Last year the American Medical Association voted to recognize obesity as a disease. In a June 18, 2013, press release, AMA board member Dr. Patrice Harris explained:
“Recognizing obesity as a disease will help change the way the medical community tackles this complex issue that affects approximately one in three Americans.”
This may seem like a simple matter of nomenclature, but a new paper confirms that how obesity is described can have important implications for people’s judgments and decisions.
Three experiments by Crystal Hoyt and colleagues, recently published in Psychological Science, found that presenting obese people with a passage that described obesity as a disease decreased the dissatisfaction they reported about their own bodies, but also made them more likely to select a high-calorie sandwich from a list of options.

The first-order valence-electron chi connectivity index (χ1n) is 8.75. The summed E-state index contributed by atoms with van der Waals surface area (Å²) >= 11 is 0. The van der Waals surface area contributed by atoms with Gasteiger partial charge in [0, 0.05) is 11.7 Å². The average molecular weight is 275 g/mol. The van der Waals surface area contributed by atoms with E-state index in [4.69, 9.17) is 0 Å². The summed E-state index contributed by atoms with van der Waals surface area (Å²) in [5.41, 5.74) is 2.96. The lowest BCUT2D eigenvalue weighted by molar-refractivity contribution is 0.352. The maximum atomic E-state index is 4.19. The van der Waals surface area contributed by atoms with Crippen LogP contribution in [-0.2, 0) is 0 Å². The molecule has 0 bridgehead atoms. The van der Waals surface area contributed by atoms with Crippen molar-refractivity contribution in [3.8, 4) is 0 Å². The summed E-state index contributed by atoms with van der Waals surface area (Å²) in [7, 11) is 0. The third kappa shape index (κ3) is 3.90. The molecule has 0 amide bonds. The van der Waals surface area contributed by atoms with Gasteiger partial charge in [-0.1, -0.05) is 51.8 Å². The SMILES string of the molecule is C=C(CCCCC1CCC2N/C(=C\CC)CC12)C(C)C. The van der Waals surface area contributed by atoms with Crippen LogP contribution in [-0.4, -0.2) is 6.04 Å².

As the researchers explain in their paper:
“The term disease suggests that bodies, physiology, and genes are malfunctioning. By invoking physiological explanations for obesity, the disease label encourages the perception that weight is unchangeable.”
Consistent with these ideas, other studies have found that describing obesity in biological terms can decrease the perception that people have control over their weight, and it can also influence behavior: reading a fictional news story about “obesity genes,” for example, led participants to eat more cookies in a subsequent task.
Read the whole story: NPR